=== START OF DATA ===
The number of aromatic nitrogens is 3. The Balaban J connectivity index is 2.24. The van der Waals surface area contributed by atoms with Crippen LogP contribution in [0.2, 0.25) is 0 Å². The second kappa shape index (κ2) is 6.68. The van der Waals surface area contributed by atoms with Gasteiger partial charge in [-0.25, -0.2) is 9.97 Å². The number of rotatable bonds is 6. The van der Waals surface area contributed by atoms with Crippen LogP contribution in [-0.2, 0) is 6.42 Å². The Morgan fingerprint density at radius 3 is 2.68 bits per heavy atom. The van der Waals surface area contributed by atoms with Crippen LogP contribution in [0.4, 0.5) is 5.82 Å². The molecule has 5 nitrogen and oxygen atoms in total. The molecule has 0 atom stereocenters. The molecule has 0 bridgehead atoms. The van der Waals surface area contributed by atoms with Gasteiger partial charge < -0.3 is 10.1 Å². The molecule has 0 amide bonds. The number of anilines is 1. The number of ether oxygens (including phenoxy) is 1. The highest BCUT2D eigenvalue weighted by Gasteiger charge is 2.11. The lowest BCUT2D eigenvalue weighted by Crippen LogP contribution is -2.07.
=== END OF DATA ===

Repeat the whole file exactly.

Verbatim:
The number of aromatic nitrogens is 3. The Balaban J connectivity index is 2.24. The van der Waals surface area contributed by atoms with Crippen LogP contribution in [0.2, 0.25) is 0 Å². The second kappa shape index (κ2) is 6.68. The van der Waals surface area contributed by atoms with Gasteiger partial charge in [-0.25, -0.2) is 9.97 Å². The number of rotatable bonds is 6. The van der Waals surface area contributed by atoms with Crippen LogP contribution in [-0.2, 0) is 6.42 Å². The Morgan fingerprint density at radius 3 is 2.68 bits per heavy atom. The van der Waals surface area contributed by atoms with Crippen LogP contribution in [0.4, 0.5) is 5.82 Å². The molecule has 5 nitrogen and oxygen atoms in total. The molecule has 0 atom stereocenters. The molecule has 0 bridgehead atoms. The van der Waals surface area contributed by atoms with Gasteiger partial charge < -0.3 is 10.1 Å². The molecule has 0 amide bonds. The number of anilines is 1. The number of ether oxygens (including phenoxy) is 1. The highest BCUT2D eigenvalue weighted by Gasteiger charge is 2.11. The lowest BCUT2D eigenvalue weighted by Crippen LogP contribution is -2.07.